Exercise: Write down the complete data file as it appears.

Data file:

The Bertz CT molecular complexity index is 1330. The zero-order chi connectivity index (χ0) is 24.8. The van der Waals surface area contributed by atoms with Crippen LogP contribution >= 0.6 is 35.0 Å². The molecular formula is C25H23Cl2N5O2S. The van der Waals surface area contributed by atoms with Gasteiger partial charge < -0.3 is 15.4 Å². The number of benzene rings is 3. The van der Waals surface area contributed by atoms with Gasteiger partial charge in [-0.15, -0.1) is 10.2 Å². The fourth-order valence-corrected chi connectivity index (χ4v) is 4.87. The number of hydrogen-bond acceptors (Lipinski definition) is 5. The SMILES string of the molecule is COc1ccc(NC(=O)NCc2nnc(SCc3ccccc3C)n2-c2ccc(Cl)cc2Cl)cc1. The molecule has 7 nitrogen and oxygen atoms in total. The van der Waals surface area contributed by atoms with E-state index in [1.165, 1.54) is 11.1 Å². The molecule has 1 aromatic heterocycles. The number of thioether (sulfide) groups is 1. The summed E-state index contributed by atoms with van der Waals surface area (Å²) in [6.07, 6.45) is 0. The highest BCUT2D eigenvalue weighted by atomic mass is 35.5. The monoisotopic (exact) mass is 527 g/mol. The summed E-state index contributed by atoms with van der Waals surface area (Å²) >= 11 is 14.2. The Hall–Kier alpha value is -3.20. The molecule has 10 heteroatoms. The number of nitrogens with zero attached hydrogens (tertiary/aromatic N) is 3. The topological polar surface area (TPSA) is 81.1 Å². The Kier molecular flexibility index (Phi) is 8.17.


The Bertz CT molecular complexity index is 1330. The zero-order chi connectivity index (χ0) is 24.8. The van der Waals surface area contributed by atoms with Crippen LogP contribution >= 0.6 is 35.0 Å². The molecular formula is C25H23Cl2N5O2S. The van der Waals surface area contributed by atoms with Gasteiger partial charge < -0.3 is 15.4 Å². The number of benzene rings is 3. The van der Waals surface area contributed by atoms with Gasteiger partial charge in [-0.15, -0.1) is 10.2 Å². The fourth-order valence-corrected chi connectivity index (χ4v) is 4.87. The number of hydrogen-bond acceptors (Lipinski definition) is 5. The SMILES string of the molecule is COc1ccc(NC(=O)NCc2nnc(SCc3ccccc3C)n2-c2ccc(Cl)cc2Cl)cc1. The molecule has 7 nitrogen and oxygen atoms in total. The van der Waals surface area contributed by atoms with E-state index in [1.165, 1.54) is 11.1 Å². The molecule has 1 aromatic heterocycles. The number of thioether (sulfide) groups is 1. The summed E-state index contributed by atoms with van der Waals surface area (Å²) in [6.07, 6.45) is 0. The highest BCUT2D eigenvalue weighted by atomic mass is 35.5. The monoisotopic (exact) mass is 527 g/mol. The summed E-state index contributed by atoms with van der Waals surface area (Å²) >= 11 is 14.2. The Hall–Kier alpha value is -3.20. The molecule has 10 heteroatoms. The number of nitrogens with zero attached hydrogens (tertiary/aromatic N) is 3. The topological polar surface area (TPSA) is 81.1 Å². The Kier molecular flexibility index (Phi) is 8.17.